Dam levels remain low despite good rains
08 January 2020 | Agriculture
The latest dam bulletin indicates Namibia’s reservoir levels are at 18.2%, less than half of last season’s 41%.
Despite good rainfall received recently across the country, dam levels of Namibia’s reservoirs remain very low.
The latest dam bulletin issued by NamWater indicates that the average level of Namibia’s dams currently stands at 18.2%, down from 20.4% last week.
Last season, the dam levels were about twice that, with an average level of 41%.
However, several dams have received some inflow during the past week.
The Von Bach Dam in the central area of Namibia received an inflow 1.671 million cubic meters of water and is currently 39.8% full, while last season it was at 59.6%.
The Omatako Dam received 2.853 million cubic meters, increasing its levels from 7.4% to 14%. Last season, it stood at just 0.2%.
According to the dam bulletin, the sub-total of the dams in the central area of Namibia, which also includes the Swakoppoort Dam, currently stands at 18.9%. This compared to the previous season’s 35%.
Goreangab Dam also received an inflow of 0.470 million cubic meters of water. This pushed the level up to 100% from the previous week’s 87%. Last season, the levels stood at 98.2%.
In the Gobabis area, the Otjivero Main Dam received 0.075 million cubic meters, increasing from 7.4% to 8.2%. The dam was 12.5% full the previous season.
The Tilda Viljoen Dam received 0.103 million cubic meters, increasing its levels from 22.1% to 30.5%. The previous season, the dam was 44.4% full.
The Daan Viljoen Dam also received an inflow of 0.021 million cubic meters and currently stands at 65.5%, up from last week’s 60.6%. Last season, the levels stood at 29.1%.
Meanwhile, Namibia’s second largest reservoir, the Hardap Dam, stands at just 7%, while last season it was 44.2% full.
According to the Agricultural Inputs and Household Food Security Situation report released by the agriculture ministry, water supply in Namibia has been a challenge across the country during the course of the drought period.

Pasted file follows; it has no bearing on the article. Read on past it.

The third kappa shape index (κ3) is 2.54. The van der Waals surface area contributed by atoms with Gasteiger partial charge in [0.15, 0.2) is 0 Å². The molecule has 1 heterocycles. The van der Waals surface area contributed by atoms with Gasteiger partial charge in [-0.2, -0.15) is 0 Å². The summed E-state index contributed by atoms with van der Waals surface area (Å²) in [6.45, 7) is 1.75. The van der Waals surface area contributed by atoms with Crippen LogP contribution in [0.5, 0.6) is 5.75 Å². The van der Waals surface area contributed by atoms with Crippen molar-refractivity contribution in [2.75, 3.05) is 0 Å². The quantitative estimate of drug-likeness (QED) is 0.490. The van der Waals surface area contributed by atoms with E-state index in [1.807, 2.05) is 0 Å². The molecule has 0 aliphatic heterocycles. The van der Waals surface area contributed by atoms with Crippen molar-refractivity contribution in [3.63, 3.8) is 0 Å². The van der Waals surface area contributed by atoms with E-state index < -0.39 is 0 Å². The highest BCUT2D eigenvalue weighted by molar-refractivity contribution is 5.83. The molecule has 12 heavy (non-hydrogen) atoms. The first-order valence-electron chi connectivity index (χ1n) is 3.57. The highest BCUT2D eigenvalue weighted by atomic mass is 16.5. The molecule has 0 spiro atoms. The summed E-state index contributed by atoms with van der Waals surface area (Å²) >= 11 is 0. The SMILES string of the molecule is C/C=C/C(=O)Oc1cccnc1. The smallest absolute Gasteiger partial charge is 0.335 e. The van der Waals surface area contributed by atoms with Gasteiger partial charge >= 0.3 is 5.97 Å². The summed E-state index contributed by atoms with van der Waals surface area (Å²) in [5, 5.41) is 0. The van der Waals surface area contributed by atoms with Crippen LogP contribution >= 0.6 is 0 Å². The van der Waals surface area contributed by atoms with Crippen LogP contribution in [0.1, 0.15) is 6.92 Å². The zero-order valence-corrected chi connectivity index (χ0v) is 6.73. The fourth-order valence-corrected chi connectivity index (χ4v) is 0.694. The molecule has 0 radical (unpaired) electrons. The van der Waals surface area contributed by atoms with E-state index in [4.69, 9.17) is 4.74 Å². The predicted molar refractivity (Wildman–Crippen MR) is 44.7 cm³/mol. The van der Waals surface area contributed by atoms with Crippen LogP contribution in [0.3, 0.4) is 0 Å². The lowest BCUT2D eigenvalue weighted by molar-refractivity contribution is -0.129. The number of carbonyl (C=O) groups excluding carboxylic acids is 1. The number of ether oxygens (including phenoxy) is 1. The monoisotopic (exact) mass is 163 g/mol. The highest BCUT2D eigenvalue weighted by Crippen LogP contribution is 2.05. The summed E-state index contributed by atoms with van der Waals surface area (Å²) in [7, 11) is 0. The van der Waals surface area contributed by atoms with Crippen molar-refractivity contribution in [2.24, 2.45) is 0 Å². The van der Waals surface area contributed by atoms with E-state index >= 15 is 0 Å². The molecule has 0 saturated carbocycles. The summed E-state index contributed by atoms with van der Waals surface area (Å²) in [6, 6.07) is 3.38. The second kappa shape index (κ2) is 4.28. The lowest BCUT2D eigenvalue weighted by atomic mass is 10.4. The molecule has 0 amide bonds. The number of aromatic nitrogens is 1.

The report says that poor water supply was reported in the north central regions (Ohangwena, Omusati, Oshana and Oshikoto) as most water catchments did not receive sufficient inflow during the previous rainy season. “As a result, many farmers were dependent on pipelines, wells and boreholes to supply their livestock, which is a costly exercise.”
In the north east (Zambezi, Kavango East and Kavango West regions), water supply was noted to be satisfactory with rivers and streams being the main source alongside boreholes and wells in the inland areas.
According to the report, in the southern and western parts of the country, the underground water table level has dropped below normal pumping levels, resulting in low yields and frequent breakdowns of boreholes.
Furthermore, the communal areas of Karasburg, Berseba and Bethanie in the //Kharas region are severely affected by water shortages.
“Several boreholes are reported to have dried up due to insufficient replenishment of the underground reserves in the past years. In addition, fountains in the Kunene Region are also affected as they are now yielding low and some have totally dried up.”
The report says that the Khomas, Otjozondjupa and Erongo regions have also experienced water shortages due to a decrease in the underground water level, with most ephemeral rivers dry.
In the Omaheke Region, the water situation was noted to be a challenge due to low yield of boreholes as a result of dropping of water table. Otjombinde, Otjinene and partly Epukiro constituencies are the worst affected areas.
STILL TOO LOW: Dam levels in the country remain dangerously low.